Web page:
Can we take a minute to ponder the fate of the concept album? It seems like a relic of a golden, endearingly naive rock and roll past, equal parts Folly and Balls. As we move deep into the digital age with DJ’s, samples, shuffles, remixes and curated playlists, it seems unlikely the concept album will ever stage even a shortlived, nostalgic return. Sufjan Stevens does his state album thing, and they are fine listens, but c’mon, is an American state, even a good one like Illinois or Michigan, really a “concept?” And does a series of songs, even interconnected ones, really qualify? The Beatles started making Sergeant Pepper’s... as one, but ran out of gas and just laid down the tracks they had. In 1956 the Louvin Brothers debuted with Tragic Songs of Life, but would you call that a concept or merely what the songs just were?
It’s a slippery slope, with little definitive data. King Crimson’s In the Court of the Crimson King is one for sure, and, appearing as it did in 1969, could lay claim to being the first. Nilsson’s The Point is, too. But it was a soundtrack to a short-lived TV show. The Wall passes muster. And Lou Reed made Berlin. That counts. But neither is what you’d call “symphonic.” Songs for Drella and New York, they’re really just song cycles. A lot of 70s "prog rock" is conceptual, but you'd have to be a Dadaist painter to figure out any coherent narrative. And don’t get me started on Tommy and the rock operas, kissing cousins at best. And what to do with Ziggy Stardust?...
All this leads me to Jethro Tull, one of the “bands of my youth,” and, despite what negative invective they might automatically trigger, they can boast without shame or doubt to have made not just one, but two of the best concept albums of all time. They were always leaning that way. Aqualung has a core theme of alienation and the hypocrisies of religion, even a “character” who represents the ideas of the album and the lead singer onstage, but it isn’t a concept album any more than Sergeant Pepper’s... But then came Thick as a Brick, and its piss-take narrative of a child prodigy made good, replete with a specially packaged album cover resembling a folded small town newspaper. Now that was the total package. It became their first #1 record in America.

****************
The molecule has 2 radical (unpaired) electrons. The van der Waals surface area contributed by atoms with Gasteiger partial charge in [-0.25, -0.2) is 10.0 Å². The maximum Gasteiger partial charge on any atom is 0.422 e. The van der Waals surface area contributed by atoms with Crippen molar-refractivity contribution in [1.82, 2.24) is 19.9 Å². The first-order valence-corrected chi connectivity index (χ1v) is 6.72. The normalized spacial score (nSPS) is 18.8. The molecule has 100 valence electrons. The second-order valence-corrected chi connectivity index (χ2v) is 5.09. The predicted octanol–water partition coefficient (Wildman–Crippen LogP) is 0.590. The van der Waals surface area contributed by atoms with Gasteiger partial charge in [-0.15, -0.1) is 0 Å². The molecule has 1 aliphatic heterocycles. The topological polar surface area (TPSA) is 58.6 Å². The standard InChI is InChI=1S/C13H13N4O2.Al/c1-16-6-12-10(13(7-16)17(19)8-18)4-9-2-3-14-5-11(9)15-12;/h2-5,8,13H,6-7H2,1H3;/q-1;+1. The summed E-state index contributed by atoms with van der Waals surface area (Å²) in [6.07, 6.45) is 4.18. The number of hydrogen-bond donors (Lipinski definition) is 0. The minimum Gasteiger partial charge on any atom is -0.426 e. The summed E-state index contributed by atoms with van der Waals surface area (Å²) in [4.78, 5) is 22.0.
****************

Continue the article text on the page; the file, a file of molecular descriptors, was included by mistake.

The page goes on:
Flush with confidence and a committed audience for their ambitious musical stylings, they plunged ahead a year later with A Passion Play, their second full length narrative record in a row (not counting the singles and B-side comp, Living in the Past). A Passion Play was symphonic in scope, operatic in scale, Joycean in intellectual pretension, all presented in one single cut with no track listings and no stand-alone songs. (They would release “edits” of select passages as single songs later on.) It tells the story of a man named Ronnie Pilgrim, whose death opens the record. As he watches his friends arrive late to his funeral because of traffic, he’s approached in a wasteland by an angel, who takes him to a movie theater where he watches the whole of his life, previously taped, unspool before his eyes. It is the last judgment, warts and all, where he sees, among other things, his sister get deflowered by a classmate.
Then he is taken up a set of stairs to the musty business offices of God and his son Lucifer, (G. Oddie and Son) where he learns that life on earth is a sad game of good cop/bad cop. Or else just a diabolically Capitalistic version of “catch as catch can.” At any rate it’s a nasty business on either team, and he leaves both God and the Devil to reflect on his life on his own terms, “neither good nor bad.” He decides that life alone is preferable to either option in eternity. “I'd trade my halo for a horn and the horn for the hat I once wore…”